Dunkirk is visually stunning, but emotionally lacking

Warner Bros. Pictures

Back when Dunkirk was first released theatrically, our Jeremy Fogelman gave the film a glowing review. I was not fortunate enough to see the film projected on the big screen in the IMAX format, but I have had an opportunity to see it in the next best way – 4K home video. I have to say though that while the movie is engrossing and nerve-wracking, I didn’t find it as emotionally investing as I expected.

You can go back and read the original review but the plot, briefly, puts us in the middle of the evacuation of 300,000 British troops from Dunkirk, France as the Nazis were bearing down on them. The only problem was that the Nazis were not far from the beach and Dunkirk and England was on the other side of the channel and the Navy was not interested in sending more than one ship at a time to get its men, preferring to save those ships for the next battle. But a call was put out to anyone in England with a boat to make the journey and it was actually hundreds or civilians that rescued and returned the bulk of the troops. It’s a great story, and one that is probably told better in the new theatrical release Darkest Hour.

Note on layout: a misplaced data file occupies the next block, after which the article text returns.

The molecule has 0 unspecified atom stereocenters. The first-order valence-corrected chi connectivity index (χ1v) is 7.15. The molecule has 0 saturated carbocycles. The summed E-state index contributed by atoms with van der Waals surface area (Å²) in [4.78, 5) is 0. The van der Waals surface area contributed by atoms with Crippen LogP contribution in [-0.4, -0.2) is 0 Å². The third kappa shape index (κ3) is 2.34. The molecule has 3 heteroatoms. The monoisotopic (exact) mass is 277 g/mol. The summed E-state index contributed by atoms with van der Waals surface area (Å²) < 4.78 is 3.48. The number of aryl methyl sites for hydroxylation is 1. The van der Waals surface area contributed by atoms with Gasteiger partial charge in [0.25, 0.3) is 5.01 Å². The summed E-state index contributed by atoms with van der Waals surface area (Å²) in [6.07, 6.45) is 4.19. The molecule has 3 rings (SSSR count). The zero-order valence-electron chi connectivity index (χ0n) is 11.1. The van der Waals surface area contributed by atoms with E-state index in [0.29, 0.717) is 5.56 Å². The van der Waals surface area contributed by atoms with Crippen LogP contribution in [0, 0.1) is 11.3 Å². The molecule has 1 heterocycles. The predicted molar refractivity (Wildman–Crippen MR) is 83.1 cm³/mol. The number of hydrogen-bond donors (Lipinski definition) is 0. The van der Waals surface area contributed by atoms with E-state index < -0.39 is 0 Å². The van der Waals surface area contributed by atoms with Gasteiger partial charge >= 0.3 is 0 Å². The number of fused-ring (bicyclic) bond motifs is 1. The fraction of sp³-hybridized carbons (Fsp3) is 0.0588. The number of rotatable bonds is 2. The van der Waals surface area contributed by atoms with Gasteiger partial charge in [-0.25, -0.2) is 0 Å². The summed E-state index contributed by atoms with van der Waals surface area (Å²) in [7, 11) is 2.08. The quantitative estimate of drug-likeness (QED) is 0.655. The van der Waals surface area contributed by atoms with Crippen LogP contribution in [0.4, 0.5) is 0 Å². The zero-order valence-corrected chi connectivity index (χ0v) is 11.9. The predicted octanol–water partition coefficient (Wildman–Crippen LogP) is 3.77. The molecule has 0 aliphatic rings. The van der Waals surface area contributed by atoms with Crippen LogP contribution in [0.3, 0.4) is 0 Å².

I am torn about my feelings for the movie. This feels more like Nolan indulging himself, trying to pull off another Memento with three separate storyline playing out at different speeds but ultimately converging. It got confusing at times as we’d see one event, like a pilot forced to ditch his plane in the ocean, and then see the same event again later from a different perspective. Perhaps Nolan felt doing things this way kept the running time under two hours — a real surprise for a movie like this — but it felt disjointed.